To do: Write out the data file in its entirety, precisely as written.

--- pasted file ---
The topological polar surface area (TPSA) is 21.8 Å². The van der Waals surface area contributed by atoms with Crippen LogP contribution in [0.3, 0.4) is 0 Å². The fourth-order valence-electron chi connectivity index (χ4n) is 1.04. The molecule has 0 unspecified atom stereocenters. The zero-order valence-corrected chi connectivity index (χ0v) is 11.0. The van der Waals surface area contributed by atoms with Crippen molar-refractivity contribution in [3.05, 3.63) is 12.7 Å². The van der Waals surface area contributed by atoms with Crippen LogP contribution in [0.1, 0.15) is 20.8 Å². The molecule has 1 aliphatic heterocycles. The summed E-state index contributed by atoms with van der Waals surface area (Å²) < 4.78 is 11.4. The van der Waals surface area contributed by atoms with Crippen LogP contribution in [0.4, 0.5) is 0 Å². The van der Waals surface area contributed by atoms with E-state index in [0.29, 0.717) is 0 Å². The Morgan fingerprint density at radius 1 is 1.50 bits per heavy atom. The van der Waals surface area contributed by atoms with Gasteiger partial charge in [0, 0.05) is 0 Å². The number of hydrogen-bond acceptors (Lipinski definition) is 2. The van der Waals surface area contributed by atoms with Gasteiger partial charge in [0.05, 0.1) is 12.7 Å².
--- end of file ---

The topological polar surface area (TPSA) is 21.8 Å². The van der Waals surface area contributed by atoms with Crippen LogP contribution in [0.3, 0.4) is 0 Å². The fourth-order valence-electron chi connectivity index (χ4n) is 1.04. The molecule has 0 unspecified atom stereocenters. The zero-order valence-corrected chi connectivity index (χ0v) is 11.0. The van der Waals surface area contributed by atoms with Crippen molar-refractivity contribution in [3.05, 3.63) is 12.7 Å². The van der Waals surface area contributed by atoms with Crippen LogP contribution in [0.1, 0.15) is 20.8 Å². The molecule has 1 aliphatic heterocycles. The summed E-state index contributed by atoms with van der Waals surface area (Å²) < 4.78 is 11.4. The van der Waals surface area contributed by atoms with Crippen LogP contribution in [0.4, 0.5) is 0 Å². The van der Waals surface area contributed by atoms with E-state index in [0.29, 0.717) is 0 Å². The Morgan fingerprint density at radius 1 is 1.50 bits per heavy atom. The van der Waals surface area contributed by atoms with Gasteiger partial charge in [0, 0.05) is 0 Å². The number of hydrogen-bond acceptors (Lipinski definition) is 2. The van der Waals surface area contributed by atoms with Gasteiger partial charge in [0.05, 0.1) is 12.7 Å².